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Page:The Works of Lord Byron (ed. Coleridge, Prothero) - Volume 5.djvu/655

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CANTO II.
615
THE ISLAND.

XIX.

But here the herald of the self-same mouth[1]
Came breathing o'er the aromatic south,
Not like a "bed of violets" on the gale,
But such as wafts its cloud o'er grog or ale,
Borne from a short frail pipe, which yet had blown
Its gentle odours over either zone,
And, puffed where'er winds rise or waters roll,440
Had wafted smoke from Portsmouth to the Pole,
Opposed its vapour as the lightning flashed,
And reeked, 'midst mountain-billows, unabashed,
To Æolus a constant sacrifice,
Through every change of all the varying skies.
And what was he who bore it?—I may err,
But deem him sailor or philosopher.[2]
Sublime Tobacco! which from East to West
Cheers the tar's labour or the Turkman's rest;
Which on the Moslem's ottoman divides450
His hours, and rivals opium and his brides;
Magnificent in Stamboul, but less grand,
Though not less loved, in Wapping or the Strand;
Divine in hookas, glorious in a pipe,
When tipped with amber, mellow, rich, and ripe;
Like other charmers, wooing the caress,
More dazzlingly when daring in full dress;
Yet thy true lovers more admire by far[3]
Thy naked beauties—Give me a cigar![4]


  1. In his Preface to Cantos I., II. of Childe Harold (Poetical Works, 1899, ii. 5), Byron relies on the authority of "Ariosto, Thomson, and Beattie" for the inclusion of droll or satirical "variations" in a serious poem. Nevertheless, Dallas prevailed on him to omit certain "ludicrous stanzas." It is to be regretted that no one suggested the exclsion of sections xix.-xxi. from the second canto of The Island.]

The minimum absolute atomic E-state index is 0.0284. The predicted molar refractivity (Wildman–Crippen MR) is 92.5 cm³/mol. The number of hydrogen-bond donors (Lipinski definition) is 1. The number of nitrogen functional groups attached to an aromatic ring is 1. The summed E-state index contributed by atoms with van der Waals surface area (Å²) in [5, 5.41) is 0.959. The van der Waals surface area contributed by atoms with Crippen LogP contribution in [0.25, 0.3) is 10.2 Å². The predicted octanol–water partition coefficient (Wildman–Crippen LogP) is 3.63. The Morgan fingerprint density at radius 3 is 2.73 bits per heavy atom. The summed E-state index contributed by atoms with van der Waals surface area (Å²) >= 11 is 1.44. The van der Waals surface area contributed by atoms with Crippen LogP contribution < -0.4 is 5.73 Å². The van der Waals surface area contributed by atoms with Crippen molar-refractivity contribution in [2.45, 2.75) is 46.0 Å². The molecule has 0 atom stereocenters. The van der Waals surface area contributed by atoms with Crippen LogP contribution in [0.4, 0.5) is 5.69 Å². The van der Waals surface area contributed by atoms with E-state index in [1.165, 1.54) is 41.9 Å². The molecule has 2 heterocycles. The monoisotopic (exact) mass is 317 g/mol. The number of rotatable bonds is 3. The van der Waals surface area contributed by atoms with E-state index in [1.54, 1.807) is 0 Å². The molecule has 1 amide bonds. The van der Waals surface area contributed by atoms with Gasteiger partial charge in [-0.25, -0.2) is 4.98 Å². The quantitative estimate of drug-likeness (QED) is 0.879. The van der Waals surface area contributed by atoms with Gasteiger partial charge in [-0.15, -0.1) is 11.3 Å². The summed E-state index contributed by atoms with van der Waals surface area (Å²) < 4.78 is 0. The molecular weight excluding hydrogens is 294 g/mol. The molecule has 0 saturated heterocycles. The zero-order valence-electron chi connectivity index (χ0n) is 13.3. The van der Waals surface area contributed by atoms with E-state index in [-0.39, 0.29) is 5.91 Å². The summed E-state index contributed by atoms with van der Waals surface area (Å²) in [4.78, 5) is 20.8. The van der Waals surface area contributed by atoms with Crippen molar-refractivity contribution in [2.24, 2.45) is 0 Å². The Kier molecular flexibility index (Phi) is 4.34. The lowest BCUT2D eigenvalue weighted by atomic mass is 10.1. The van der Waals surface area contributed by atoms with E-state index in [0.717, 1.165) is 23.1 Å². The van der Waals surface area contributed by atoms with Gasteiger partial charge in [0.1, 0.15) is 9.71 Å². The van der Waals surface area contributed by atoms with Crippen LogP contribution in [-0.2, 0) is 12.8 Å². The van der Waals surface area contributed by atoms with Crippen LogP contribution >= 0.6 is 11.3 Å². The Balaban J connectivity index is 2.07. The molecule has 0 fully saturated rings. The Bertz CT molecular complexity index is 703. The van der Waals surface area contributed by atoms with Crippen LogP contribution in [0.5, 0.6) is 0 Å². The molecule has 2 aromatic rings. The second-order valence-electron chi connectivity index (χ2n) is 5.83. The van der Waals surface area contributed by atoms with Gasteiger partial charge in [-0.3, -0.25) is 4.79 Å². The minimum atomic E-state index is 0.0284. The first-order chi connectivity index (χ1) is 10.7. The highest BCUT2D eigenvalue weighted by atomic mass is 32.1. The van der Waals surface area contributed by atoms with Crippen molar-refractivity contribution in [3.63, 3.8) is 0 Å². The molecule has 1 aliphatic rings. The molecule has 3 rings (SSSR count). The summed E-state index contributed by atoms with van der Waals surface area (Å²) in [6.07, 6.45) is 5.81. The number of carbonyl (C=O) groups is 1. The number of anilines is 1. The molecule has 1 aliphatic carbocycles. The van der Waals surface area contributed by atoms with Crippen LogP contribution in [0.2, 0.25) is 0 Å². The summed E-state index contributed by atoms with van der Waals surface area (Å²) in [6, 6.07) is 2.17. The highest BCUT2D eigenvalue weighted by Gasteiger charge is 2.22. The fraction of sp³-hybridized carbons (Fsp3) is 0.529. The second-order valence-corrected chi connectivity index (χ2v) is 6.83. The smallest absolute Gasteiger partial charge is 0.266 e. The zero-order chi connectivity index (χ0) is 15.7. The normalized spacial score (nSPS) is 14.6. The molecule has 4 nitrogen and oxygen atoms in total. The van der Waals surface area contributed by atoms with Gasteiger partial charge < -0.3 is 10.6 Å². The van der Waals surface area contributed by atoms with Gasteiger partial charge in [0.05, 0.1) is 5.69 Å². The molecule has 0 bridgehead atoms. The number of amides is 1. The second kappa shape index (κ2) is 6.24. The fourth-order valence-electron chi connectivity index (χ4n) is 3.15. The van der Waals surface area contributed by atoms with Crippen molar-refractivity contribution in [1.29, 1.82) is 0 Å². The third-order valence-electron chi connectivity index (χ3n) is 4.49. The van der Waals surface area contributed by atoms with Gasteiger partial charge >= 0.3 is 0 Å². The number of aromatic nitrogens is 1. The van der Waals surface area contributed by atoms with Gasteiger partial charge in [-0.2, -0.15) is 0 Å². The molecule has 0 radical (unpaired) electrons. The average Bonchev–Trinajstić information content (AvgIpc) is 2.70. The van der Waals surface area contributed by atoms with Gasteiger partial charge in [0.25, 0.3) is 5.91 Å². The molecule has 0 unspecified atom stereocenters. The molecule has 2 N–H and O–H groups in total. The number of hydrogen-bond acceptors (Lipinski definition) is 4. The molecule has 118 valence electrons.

2. Hobbes, the father of Locke's and other philosophy, was an inveterate smoker,—even to pipes beyond computation.

    ["Soon after dinner he [Hobbes] retired to his study, and had his candle, with ten or twelve pipes of tobacco laid by him; then, shutting his door, he fell to smoking, and thinking, and writing for several hours."—Memoirs of the Family of Cavendish, by White Kennet, D.D., 1708, pp. 14, 15.]

  3. Yet they who love thee best prefer by far.—[MS. D. erased.]
  4. ["I shall now smoke two cigars, and get me to bed.... The Havannah are the best;—but neither are so pleasant as a hooka or chiboque."—Journal, December 6, 1813, Letters, 1898, ii. 368.]